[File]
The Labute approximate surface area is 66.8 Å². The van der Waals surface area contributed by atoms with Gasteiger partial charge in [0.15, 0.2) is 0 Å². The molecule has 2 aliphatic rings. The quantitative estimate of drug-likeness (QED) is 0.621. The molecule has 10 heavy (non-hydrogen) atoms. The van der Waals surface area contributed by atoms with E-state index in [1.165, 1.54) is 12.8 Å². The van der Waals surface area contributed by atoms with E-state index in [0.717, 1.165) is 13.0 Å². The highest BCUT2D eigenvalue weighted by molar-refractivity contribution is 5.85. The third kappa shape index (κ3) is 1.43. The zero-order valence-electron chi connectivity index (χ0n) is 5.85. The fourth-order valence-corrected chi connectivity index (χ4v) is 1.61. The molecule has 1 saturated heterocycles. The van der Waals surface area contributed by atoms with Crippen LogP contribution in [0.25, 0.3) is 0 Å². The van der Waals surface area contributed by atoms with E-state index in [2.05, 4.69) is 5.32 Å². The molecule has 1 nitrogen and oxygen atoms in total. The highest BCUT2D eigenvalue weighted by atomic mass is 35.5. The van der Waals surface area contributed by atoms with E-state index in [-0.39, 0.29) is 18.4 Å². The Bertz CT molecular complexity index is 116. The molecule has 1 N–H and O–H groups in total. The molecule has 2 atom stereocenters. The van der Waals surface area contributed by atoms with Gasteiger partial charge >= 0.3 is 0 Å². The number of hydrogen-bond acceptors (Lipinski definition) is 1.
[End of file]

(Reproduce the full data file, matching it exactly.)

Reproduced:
The Labute approximate surface area is 66.8 Å². The van der Waals surface area contributed by atoms with Gasteiger partial charge in [0.15, 0.2) is 0 Å². The molecule has 2 aliphatic rings. The quantitative estimate of drug-likeness (QED) is 0.621. The molecule has 10 heavy (non-hydrogen) atoms. The van der Waals surface area contributed by atoms with E-state index in [1.165, 1.54) is 12.8 Å². The van der Waals surface area contributed by atoms with E-state index in [0.717, 1.165) is 13.0 Å². The highest BCUT2D eigenvalue weighted by molar-refractivity contribution is 5.85. The third kappa shape index (κ3) is 1.43. The zero-order valence-electron chi connectivity index (χ0n) is 5.85. The fourth-order valence-corrected chi connectivity index (χ4v) is 1.61. The molecule has 1 saturated heterocycles. The van der Waals surface area contributed by atoms with Crippen LogP contribution in [0.25, 0.3) is 0 Å². The van der Waals surface area contributed by atoms with E-state index in [2.05, 4.69) is 5.32 Å². The molecule has 1 nitrogen and oxygen atoms in total. The highest BCUT2D eigenvalue weighted by atomic mass is 35.5. The van der Waals surface area contributed by atoms with E-state index in [-0.39, 0.29) is 18.4 Å². The Bertz CT molecular complexity index is 116. The molecule has 1 N–H and O–H groups in total. The molecule has 2 atom stereocenters. The van der Waals surface area contributed by atoms with Gasteiger partial charge >= 0.3 is 0 Å². The number of hydrogen-bond acceptors (Lipinski definition) is 1.